Adding to state unease is confusion over the impact of the new Medicare Part D prescription drug benefit on Medicaid programs, potential federal changes to Medicaid, and the Medicaid waiver process, according to the NGA report. Also concerning state officials are employee health insurance, unfunded liabilities in state retiree benefit programs, and staff shortages in medical personnel, enrollment increases, and cost of and access to mental health services.
Strength of taxes
The revenue and spending assessments by the nation's governors and state budget officers were echoed by state legislators. A budget update from the National Conference of State Legislatures (NCSL) said revenue collections were above forecasted levels in 42 states, on target in six states, and below projections only in Rhode Island.
Personal and corporate income taxes were strong in most states, according to NCSL, and five states noted high estate tax revenue. Seven states reported below-forecast state sales tax collections through the first quarter of the fiscal year.
On the spending side, NCSL said, unfunded federal mandates continue to hamstring states. The association identified $51 billion worth in FY 2004 and 2005, and the FY 2006 federal budget proposal included at least another $35 billion, depending on final budget reconciliation decisions.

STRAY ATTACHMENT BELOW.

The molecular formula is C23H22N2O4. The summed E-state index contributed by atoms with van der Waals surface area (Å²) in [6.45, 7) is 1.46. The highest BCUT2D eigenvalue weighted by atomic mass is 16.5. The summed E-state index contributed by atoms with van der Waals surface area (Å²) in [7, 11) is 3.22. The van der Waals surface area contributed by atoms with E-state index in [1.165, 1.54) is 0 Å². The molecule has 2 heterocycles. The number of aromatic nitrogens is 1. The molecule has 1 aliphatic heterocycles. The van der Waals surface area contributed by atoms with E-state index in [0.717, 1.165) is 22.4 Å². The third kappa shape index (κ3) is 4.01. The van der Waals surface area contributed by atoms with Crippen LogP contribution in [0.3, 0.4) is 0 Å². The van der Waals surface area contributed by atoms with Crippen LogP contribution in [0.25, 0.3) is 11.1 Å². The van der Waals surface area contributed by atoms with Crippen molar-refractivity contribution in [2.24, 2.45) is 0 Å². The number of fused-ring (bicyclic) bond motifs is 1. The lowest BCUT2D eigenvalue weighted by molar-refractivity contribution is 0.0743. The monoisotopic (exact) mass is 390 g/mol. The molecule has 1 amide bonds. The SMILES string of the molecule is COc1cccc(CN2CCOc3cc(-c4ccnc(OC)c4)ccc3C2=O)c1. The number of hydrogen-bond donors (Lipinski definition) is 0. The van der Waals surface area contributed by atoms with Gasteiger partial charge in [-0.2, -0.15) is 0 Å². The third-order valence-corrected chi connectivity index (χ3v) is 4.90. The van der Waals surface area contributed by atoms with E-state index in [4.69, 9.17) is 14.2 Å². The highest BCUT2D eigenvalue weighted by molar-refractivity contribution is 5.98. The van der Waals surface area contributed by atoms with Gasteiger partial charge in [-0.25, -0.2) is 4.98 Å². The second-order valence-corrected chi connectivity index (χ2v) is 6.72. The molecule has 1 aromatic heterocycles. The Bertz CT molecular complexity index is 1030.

"Since FY 2001, state legislators have closed an aggregate $263.8 billion gap," NCSL reported. "Now spending demands are coming from programs that have yet to be replenished, as well as rising new costs in areas such as health care, education, and energy assistance. Nineteen states reported spending overruns at the end of the first quarter of FY 2006, compared with 23 at this time last year. Medicaid is over budget in 12 states, corrections in seven, and education in three."
NCSL's survey asked legislative fiscal directors to name the top three fiscal issues lawmakers in their state would debate. Medicaid was ranked at the top of the list, with 23 states naming it as one of their top three. Education was put high on the list by 15 states, and taxes were up for discussion in 14 states.
"Every issue is really a fiscal issue," said NCSL executive director Bill Pound. "That's why when state economies suffer, state services follow suit. States have climbed out of their budget deficits, and now they're working on the service deficits."